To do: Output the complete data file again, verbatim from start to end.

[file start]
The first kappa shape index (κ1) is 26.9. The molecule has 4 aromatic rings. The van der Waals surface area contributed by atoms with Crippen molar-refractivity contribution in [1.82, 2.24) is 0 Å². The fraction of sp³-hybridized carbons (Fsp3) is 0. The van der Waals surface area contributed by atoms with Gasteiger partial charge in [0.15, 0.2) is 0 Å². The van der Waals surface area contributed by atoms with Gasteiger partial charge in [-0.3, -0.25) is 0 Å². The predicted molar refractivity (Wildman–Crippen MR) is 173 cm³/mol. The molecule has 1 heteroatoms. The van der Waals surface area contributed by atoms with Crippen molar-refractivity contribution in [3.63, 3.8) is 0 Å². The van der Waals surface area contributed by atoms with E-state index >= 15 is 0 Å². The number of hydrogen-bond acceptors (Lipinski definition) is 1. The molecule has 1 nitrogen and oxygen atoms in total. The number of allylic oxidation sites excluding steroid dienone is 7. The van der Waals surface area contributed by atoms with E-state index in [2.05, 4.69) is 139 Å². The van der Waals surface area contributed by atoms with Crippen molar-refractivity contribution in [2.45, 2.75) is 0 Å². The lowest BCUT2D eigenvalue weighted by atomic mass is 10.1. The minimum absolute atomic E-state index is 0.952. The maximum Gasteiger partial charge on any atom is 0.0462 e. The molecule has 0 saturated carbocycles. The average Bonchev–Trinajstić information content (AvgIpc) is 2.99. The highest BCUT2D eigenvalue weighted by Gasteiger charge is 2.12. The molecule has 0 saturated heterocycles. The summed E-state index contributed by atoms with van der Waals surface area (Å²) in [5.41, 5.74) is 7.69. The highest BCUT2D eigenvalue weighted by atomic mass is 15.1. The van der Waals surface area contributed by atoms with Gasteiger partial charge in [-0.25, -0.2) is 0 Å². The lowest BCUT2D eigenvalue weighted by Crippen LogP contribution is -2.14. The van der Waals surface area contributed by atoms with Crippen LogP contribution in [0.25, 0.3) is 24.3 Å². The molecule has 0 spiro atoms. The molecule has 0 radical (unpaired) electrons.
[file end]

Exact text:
The first kappa shape index (κ1) is 26.9. The molecule has 4 aromatic rings. The van der Waals surface area contributed by atoms with Crippen molar-refractivity contribution in [1.82, 2.24) is 0 Å². The fraction of sp³-hybridized carbons (Fsp3) is 0. The van der Waals surface area contributed by atoms with Gasteiger partial charge in [0.15, 0.2) is 0 Å². The van der Waals surface area contributed by atoms with Gasteiger partial charge in [-0.3, -0.25) is 0 Å². The predicted molar refractivity (Wildman–Crippen MR) is 173 cm³/mol. The molecule has 1 heteroatoms. The van der Waals surface area contributed by atoms with Crippen molar-refractivity contribution in [3.63, 3.8) is 0 Å². The van der Waals surface area contributed by atoms with E-state index >= 15 is 0 Å². The number of hydrogen-bond acceptors (Lipinski definition) is 1. The molecule has 1 nitrogen and oxygen atoms in total. The number of allylic oxidation sites excluding steroid dienone is 7. The van der Waals surface area contributed by atoms with E-state index in [2.05, 4.69) is 139 Å². The van der Waals surface area contributed by atoms with Crippen molar-refractivity contribution in [2.45, 2.75) is 0 Å². The lowest BCUT2D eigenvalue weighted by atomic mass is 10.1. The minimum absolute atomic E-state index is 0.952. The maximum Gasteiger partial charge on any atom is 0.0462 e. The molecule has 0 saturated carbocycles. The average Bonchev–Trinajstić information content (AvgIpc) is 2.99. The highest BCUT2D eigenvalue weighted by Gasteiger charge is 2.12. The molecule has 0 saturated heterocycles. The summed E-state index contributed by atoms with van der Waals surface area (Å²) in [5.41, 5.74) is 7.69. The highest BCUT2D eigenvalue weighted by atomic mass is 15.1. The van der Waals surface area contributed by atoms with Gasteiger partial charge in [-0.25, -0.2) is 0 Å². The lowest BCUT2D eigenvalue weighted by Crippen LogP contribution is -2.14. The van der Waals surface area contributed by atoms with Crippen LogP contribution in [0.25, 0.3) is 24.3 Å². The molecule has 0 spiro atoms. The molecule has 0 radical (unpaired) electrons.